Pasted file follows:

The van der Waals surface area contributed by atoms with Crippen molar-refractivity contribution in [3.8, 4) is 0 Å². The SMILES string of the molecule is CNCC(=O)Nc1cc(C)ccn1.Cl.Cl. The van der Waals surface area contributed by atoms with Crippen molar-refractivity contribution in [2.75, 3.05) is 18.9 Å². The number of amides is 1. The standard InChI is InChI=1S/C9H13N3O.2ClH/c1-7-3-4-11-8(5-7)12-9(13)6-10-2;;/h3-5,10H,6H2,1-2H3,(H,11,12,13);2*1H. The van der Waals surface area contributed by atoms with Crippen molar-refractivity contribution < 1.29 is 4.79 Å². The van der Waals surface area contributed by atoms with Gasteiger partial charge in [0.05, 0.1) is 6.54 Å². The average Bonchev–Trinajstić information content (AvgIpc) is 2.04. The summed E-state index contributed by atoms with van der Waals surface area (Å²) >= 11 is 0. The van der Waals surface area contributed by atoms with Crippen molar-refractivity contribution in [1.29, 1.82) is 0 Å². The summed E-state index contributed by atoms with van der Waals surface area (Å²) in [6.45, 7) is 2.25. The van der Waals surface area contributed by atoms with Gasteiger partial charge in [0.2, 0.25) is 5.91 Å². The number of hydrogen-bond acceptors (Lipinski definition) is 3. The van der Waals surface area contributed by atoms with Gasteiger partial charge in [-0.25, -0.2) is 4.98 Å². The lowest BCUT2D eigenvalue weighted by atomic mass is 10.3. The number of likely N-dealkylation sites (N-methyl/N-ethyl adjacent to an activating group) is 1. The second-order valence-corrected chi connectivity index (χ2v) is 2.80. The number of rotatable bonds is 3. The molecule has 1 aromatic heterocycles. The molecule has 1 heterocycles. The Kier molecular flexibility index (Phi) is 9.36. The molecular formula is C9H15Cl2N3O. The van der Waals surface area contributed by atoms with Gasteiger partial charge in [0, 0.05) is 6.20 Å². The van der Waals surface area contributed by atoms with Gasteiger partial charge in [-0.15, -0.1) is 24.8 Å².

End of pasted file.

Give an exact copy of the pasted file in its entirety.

The van der Waals surface area contributed by atoms with Crippen molar-refractivity contribution in [3.8, 4) is 0 Å². The SMILES string of the molecule is CNCC(=O)Nc1cc(C)ccn1.Cl.Cl. The van der Waals surface area contributed by atoms with Crippen molar-refractivity contribution in [2.75, 3.05) is 18.9 Å². The number of amides is 1. The standard InChI is InChI=1S/C9H13N3O.2ClH/c1-7-3-4-11-8(5-7)12-9(13)6-10-2;;/h3-5,10H,6H2,1-2H3,(H,11,12,13);2*1H. The van der Waals surface area contributed by atoms with Crippen molar-refractivity contribution < 1.29 is 4.79 Å². The van der Waals surface area contributed by atoms with Gasteiger partial charge in [0.05, 0.1) is 6.54 Å². The average Bonchev–Trinajstić information content (AvgIpc) is 2.04. The summed E-state index contributed by atoms with van der Waals surface area (Å²) >= 11 is 0. The van der Waals surface area contributed by atoms with Crippen molar-refractivity contribution in [1.29, 1.82) is 0 Å². The summed E-state index contributed by atoms with van der Waals surface area (Å²) in [6.45, 7) is 2.25. The van der Waals surface area contributed by atoms with Gasteiger partial charge in [0.2, 0.25) is 5.91 Å². The number of hydrogen-bond acceptors (Lipinski definition) is 3. The van der Waals surface area contributed by atoms with Gasteiger partial charge in [-0.25, -0.2) is 4.98 Å². The lowest BCUT2D eigenvalue weighted by atomic mass is 10.3. The number of likely N-dealkylation sites (N-methyl/N-ethyl adjacent to an activating group) is 1. The second-order valence-corrected chi connectivity index (χ2v) is 2.80. The number of rotatable bonds is 3. The molecule has 1 aromatic heterocycles. The molecule has 1 heterocycles. The Kier molecular flexibility index (Phi) is 9.36. The molecular formula is C9H15Cl2N3O. The van der Waals surface area contributed by atoms with Gasteiger partial charge in [0, 0.05) is 6.20 Å². The van der Waals surface area contributed by atoms with Gasteiger partial charge in [-0.15, -0.1) is 24.8 Å².